What do you feel is the best way to use metrics in drug discovery?

Always ‘think quantitatively and analytically’ in projects – e. g. plotting your data, such as potency or clearance vs molecular property, is highly informative, and easy to do.  Lipophilic ligand efficiency (LLE) especially has become widely recognised as important metric to optimise, and the property forecast index (PFI) has much going for it.  No two projects are exactly alike of course, but awareness of the collected learnings from large datasets, for example marketed drugs and observations seen in successful optimisations and lead selection, gives pointers to problem solving, and what to anticipate and plan for to get success from your own project.

What does “drug like space” mean to you, and do we have to revise that when thinking about bRo5?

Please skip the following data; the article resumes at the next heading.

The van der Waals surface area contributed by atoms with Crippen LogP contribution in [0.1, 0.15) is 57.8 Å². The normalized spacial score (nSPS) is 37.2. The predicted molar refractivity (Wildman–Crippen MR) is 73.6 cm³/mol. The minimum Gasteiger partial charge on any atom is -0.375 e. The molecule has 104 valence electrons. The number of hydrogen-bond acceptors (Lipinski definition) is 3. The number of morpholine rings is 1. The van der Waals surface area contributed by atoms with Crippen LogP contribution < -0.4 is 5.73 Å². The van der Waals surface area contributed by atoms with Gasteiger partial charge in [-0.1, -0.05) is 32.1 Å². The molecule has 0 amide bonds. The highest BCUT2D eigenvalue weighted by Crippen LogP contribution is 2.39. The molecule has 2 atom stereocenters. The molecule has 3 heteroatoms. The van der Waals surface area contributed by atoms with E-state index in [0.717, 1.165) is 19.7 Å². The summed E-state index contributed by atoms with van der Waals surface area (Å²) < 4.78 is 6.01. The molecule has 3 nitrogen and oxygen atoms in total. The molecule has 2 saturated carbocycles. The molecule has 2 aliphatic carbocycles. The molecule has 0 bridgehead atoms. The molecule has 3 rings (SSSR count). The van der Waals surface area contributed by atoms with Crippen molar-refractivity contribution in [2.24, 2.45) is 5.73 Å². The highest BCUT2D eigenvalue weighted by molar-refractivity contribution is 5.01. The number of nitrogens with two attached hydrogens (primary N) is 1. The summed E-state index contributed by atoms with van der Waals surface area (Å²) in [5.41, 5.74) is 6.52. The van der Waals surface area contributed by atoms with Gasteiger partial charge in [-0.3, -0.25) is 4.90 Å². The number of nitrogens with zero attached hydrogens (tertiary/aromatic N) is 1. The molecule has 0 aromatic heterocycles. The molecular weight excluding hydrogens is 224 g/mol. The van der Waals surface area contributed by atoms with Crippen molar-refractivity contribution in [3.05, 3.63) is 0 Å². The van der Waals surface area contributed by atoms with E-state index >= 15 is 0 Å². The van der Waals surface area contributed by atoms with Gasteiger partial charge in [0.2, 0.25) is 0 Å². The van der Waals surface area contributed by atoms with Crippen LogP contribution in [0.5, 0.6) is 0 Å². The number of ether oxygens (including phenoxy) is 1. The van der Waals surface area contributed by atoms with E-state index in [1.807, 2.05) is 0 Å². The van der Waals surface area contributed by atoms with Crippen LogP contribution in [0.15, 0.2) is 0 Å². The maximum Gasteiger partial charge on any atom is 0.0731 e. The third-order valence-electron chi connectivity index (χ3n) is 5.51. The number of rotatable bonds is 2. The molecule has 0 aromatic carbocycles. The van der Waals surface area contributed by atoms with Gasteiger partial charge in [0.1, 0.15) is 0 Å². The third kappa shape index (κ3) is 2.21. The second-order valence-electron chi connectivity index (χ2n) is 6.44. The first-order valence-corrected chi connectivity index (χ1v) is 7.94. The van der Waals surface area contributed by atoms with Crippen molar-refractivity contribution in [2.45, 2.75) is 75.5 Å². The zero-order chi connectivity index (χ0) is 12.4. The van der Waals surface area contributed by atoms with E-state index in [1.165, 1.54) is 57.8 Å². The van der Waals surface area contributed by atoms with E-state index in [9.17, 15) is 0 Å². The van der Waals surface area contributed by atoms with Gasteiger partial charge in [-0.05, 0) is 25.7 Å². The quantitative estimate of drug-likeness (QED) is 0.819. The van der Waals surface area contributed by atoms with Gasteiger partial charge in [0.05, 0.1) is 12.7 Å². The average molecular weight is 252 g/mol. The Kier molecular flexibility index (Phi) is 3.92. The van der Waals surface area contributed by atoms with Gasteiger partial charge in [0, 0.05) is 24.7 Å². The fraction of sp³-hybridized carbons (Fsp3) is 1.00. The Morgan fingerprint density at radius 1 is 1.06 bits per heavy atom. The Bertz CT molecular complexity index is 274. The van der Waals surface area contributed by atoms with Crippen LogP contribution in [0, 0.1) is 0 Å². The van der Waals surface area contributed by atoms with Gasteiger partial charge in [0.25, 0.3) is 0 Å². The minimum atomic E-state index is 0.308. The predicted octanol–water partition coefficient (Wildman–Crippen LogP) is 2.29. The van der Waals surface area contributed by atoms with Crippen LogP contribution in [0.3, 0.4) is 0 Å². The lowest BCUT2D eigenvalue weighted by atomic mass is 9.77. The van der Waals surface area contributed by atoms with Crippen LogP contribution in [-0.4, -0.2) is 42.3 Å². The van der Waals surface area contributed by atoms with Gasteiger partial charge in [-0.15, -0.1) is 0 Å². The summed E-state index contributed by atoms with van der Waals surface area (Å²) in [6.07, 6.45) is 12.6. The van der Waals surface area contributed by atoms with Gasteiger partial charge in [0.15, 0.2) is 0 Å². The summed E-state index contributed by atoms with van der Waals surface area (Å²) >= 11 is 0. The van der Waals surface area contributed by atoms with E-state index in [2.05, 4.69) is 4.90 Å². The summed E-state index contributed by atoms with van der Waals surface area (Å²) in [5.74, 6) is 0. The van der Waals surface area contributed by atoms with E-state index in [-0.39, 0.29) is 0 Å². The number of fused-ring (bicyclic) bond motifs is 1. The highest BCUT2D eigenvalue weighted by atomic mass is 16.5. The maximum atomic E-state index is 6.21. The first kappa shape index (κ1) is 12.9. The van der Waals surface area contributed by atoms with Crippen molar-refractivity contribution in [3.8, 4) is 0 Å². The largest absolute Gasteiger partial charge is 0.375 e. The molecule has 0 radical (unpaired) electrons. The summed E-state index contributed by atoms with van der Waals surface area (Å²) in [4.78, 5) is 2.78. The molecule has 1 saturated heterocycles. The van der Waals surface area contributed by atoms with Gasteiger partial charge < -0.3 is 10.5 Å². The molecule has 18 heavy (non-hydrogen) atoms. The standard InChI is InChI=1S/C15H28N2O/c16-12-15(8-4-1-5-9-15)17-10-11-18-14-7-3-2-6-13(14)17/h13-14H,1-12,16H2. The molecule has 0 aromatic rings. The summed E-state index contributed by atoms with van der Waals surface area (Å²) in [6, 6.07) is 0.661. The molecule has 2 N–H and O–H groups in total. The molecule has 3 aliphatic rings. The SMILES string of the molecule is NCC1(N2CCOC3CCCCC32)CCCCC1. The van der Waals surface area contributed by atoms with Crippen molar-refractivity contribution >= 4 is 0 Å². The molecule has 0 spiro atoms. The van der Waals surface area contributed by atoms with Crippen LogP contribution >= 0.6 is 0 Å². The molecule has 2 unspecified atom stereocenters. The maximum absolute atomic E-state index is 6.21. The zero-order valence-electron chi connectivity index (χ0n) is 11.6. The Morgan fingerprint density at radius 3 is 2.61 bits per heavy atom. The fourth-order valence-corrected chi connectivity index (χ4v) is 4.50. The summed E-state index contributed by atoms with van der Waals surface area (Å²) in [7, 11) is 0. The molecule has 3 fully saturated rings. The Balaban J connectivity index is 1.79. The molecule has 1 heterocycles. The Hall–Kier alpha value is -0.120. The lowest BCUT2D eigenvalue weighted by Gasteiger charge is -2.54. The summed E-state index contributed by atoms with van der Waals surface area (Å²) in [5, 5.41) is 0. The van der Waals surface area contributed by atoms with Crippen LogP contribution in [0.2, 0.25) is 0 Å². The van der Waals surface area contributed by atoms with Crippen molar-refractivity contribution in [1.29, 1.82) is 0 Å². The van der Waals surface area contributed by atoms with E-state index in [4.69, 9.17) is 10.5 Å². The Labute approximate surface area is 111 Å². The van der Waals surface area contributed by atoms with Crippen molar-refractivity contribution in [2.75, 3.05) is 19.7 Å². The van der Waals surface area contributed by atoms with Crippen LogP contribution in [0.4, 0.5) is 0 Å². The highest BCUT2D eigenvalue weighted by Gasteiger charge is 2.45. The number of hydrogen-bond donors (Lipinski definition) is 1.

‘Drug-likeness’ and the associated term ‘chemical space’ are nebulous, indefinable concepts, these terms being incorrectly used far too often in my view.  Using the Ro5, generated as a guide to permeability and solubility, as a ‘drug-like’ rule is frankly incorrect for many reasons, e.g. the properties used are changing in approved drugs over time.  The all-pervasive impact of the Ro5 has unfortunately, I feel, held back investigation of less traditional space, dubbed ‘bRo5’.  End of rant!  With ‘bRo5’ molecules, new and valuable insights show that conformational flexibility, hydrophobic/hydrophilic collapse and exposed polarity are important factors to take account of in permeability.  Importantly, it seems good bioavailability can be still be achieved with ‘bRo5’ compounds, even though in vitro permeability screens may give poor results.  Running in vivo PK in screening mode is probably the way to go in these cases.  Going to ‘bRo5’ risks make multiparameter optimisation tougher, so don’t do it unless you are certain your biological target really needs such molecules!